Have Courage

We have a hard internal rule to never tell any author when we reject their articles because there is almost always so much resentment.

When I break our internal rule and try to help an author out…

It’s almost predictable … as if some authors are looking to be rejected and when we do, we fulfill their need to be rejected. What gives with that?

While I’ll admit there is some subjective decision making when we accept or reject an article, the greater majority of decisions are based mechanically as to whether it meets our posted editorial guideliness or not.

It’s a darn shame that legitimate authors who don’t take rejection personally are denied knowing why we rejected their articles.

I can see why large companies prefer faceless private communication so that the stakeholders (in this case the authors) can dissasociate from the rejection and know without a doubt that it’s not personal.

Worse, it’s almost a guarantee that if we reject an article from a author who takes it personal (even though it’s usually not), we run the risk of creating an enemy that we didn’t ask for.

Personally, I’m burnt out on working with overly sensitive authors. :!) Maybe there is a full moon or some weird star alignment going on today.


Terry writes:

As an editor I can relate to your frustration with oversensitive authors. Every author thinks his or her article is the best ever written; every parent thinks his or her child is the smartest ever born. We know that’s not true! My kids are the smartest! (O.K…. only kidding!) We live in a “never crush a person’s spirit” society. Teachers can’t give failing grades, red ink causes emotional trauma, and overweight people no longer are overweight, they are under tall! It’s those people who never have learned to accept criticism who refuse to accept the constructive rejection of trained editors. Until a person can accept rejection, he or she has no business submitting an article! I’ve been rejected and each rejection has served as an educational opportunity. I need all the help I can get, so thanks for caring enough to give listening authors feedback and suggestions for improvement!

Comment provided April 20, 2005 at 7:56 AM


Seamus McGowan writes:

Oversensitive people, authors or otherwise, are more often than not overly self centered. If one were to be truely sensitive, their viewpoint would be outward rather than inward.

Empathy for others is a sign of sensitivity, as opposed to feeling sorry for oneself at the slightest rejection.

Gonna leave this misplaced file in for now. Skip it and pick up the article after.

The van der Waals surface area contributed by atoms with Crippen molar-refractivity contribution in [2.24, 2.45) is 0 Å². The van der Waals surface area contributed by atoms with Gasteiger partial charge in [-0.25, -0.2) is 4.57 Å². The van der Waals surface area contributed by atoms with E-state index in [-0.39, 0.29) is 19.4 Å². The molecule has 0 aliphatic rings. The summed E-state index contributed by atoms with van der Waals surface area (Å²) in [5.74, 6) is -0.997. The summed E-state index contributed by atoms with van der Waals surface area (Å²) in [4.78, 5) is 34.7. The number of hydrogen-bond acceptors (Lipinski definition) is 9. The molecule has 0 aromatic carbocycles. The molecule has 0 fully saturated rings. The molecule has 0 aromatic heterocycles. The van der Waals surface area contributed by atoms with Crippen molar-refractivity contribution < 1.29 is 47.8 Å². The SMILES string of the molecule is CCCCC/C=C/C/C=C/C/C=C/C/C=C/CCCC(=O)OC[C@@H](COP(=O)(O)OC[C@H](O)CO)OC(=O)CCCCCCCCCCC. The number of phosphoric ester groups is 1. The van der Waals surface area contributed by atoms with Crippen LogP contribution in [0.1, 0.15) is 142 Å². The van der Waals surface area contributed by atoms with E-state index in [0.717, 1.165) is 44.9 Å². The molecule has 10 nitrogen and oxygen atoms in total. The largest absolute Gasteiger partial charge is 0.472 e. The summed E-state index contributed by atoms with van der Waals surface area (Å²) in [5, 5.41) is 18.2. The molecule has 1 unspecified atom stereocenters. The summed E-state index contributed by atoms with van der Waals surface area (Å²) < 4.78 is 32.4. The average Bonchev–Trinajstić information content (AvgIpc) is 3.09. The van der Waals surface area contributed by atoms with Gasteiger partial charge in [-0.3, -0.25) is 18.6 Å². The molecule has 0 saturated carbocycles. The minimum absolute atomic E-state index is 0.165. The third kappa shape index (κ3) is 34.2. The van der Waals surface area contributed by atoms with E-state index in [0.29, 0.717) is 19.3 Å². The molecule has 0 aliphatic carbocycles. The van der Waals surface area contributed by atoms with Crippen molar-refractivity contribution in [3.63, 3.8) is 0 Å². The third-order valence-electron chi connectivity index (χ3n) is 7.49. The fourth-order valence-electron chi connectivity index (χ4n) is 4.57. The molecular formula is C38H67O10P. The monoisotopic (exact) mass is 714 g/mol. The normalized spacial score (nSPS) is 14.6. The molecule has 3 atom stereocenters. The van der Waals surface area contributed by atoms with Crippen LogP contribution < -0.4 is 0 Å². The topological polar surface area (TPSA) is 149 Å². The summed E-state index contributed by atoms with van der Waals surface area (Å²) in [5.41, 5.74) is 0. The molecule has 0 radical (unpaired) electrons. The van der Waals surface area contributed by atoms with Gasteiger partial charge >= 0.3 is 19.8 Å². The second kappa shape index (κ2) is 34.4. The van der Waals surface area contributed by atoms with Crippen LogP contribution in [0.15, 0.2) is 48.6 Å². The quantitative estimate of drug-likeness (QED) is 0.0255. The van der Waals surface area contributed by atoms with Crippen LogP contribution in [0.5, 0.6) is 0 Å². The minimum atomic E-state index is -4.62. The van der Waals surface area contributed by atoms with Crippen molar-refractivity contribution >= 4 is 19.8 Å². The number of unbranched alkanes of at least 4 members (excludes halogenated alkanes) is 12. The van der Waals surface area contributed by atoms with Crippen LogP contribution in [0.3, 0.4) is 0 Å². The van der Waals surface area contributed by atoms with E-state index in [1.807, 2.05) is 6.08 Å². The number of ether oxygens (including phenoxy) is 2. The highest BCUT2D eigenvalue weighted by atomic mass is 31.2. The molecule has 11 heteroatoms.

All forms of communication are an attempt to project what we believe to be our truth. The very nature of it is subjective, and hopefully the recipient will comprehend the meaning. Whether they agree with it or not is of little consequence to the bearer of that truth.

Often I have wondered why a teacher “gives” a poor grade and we must “earn” a good one. Have you ever heard someone say “She gave me an A”? No. You may have heard “I got an A” or “she gave me an F” but never the opposite.

Red ink on the other hand, is an intentional callout that serves no useful purpose except to the bearer of the pen. To provide constructive criticism is quite different from feeding one’s ego, as if it were their personal Ferrari racing across the page. The only practical purpose for a red pen is to create a scarlet letter.

That weird star was Mercury running retrograde, it should be back up to speed now for a while.


Comment provided April 21, 2005 at 2:26 PM


Lance Winslow writes:

Authors, many of them are creative people. Working with think tanks and creative people for a living, I came to this conclusion.

Brilliance comes with Baggage.

Just know this as fact and then listen to the opinions and perspectives, we can all learn a lot from each other. Many authors in the print media are taking Prozac, alcoholics, ensomniacs, politically motivated, etc. It is a known fact. The writing appears to be a great outlet. And this is what is going on. It is a good thing really, Chris, at least they are not out graffiting or shooting people. Thanks for understanding and taking some of the problems away from the rest of us. Better if they let lose frustrations on you and me?????

Comment provided April 28, 2005 at 9:11 PM


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